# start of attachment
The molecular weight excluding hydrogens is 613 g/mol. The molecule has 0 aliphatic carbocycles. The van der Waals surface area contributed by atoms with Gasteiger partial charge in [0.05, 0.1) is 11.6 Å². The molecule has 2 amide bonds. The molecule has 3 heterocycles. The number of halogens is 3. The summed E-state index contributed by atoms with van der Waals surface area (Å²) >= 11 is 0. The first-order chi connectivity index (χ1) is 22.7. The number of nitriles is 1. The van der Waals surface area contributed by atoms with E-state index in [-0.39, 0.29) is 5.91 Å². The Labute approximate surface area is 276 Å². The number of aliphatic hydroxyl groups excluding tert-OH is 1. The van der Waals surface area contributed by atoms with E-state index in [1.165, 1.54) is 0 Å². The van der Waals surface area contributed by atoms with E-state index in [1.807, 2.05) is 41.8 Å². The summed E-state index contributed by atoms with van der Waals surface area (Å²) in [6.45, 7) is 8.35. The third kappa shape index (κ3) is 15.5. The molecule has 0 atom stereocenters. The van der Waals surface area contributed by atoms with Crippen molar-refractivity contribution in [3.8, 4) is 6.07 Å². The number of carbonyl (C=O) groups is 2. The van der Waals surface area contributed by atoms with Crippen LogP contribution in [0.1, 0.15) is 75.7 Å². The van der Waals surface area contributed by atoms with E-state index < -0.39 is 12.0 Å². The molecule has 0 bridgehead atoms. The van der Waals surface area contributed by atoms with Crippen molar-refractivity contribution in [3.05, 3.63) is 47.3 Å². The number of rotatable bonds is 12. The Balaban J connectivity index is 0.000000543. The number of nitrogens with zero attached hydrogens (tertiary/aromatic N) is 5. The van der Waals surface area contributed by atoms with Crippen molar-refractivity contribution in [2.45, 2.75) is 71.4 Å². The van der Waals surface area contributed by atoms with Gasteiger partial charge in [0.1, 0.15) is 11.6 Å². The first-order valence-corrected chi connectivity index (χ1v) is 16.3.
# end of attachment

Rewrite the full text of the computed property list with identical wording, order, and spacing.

The molecular weight excluding hydrogens is 613 g/mol. The molecule has 0 aliphatic carbocycles. The van der Waals surface area contributed by atoms with Gasteiger partial charge in [0.05, 0.1) is 11.6 Å². The molecule has 2 amide bonds. The molecule has 3 heterocycles. The number of halogens is 3. The summed E-state index contributed by atoms with van der Waals surface area (Å²) >= 11 is 0. The first-order chi connectivity index (χ1) is 22.7. The number of nitriles is 1. The van der Waals surface area contributed by atoms with E-state index in [-0.39, 0.29) is 5.91 Å². The Labute approximate surface area is 276 Å². The number of aliphatic hydroxyl groups excluding tert-OH is 1. The van der Waals surface area contributed by atoms with E-state index in [1.165, 1.54) is 0 Å². The van der Waals surface area contributed by atoms with E-state index in [1.807, 2.05) is 41.8 Å². The summed E-state index contributed by atoms with van der Waals surface area (Å²) in [6.45, 7) is 8.35. The third kappa shape index (κ3) is 15.5. The molecule has 0 atom stereocenters. The van der Waals surface area contributed by atoms with Crippen molar-refractivity contribution in [3.8, 4) is 6.07 Å². The number of carbonyl (C=O) groups is 2. The van der Waals surface area contributed by atoms with Crippen LogP contribution in [0.1, 0.15) is 75.7 Å². The van der Waals surface area contributed by atoms with E-state index < -0.39 is 12.0 Å². The molecule has 0 bridgehead atoms. The van der Waals surface area contributed by atoms with Crippen molar-refractivity contribution in [3.05, 3.63) is 47.3 Å². The number of rotatable bonds is 12. The Balaban J connectivity index is 0.000000543. The number of nitrogens with zero attached hydrogens (tertiary/aromatic N) is 5. The van der Waals surface area contributed by atoms with Crippen molar-refractivity contribution in [2.45, 2.75) is 71.4 Å². The van der Waals surface area contributed by atoms with Gasteiger partial charge in [0.1, 0.15) is 11.6 Å². The first-order valence-corrected chi connectivity index (χ1v) is 16.3.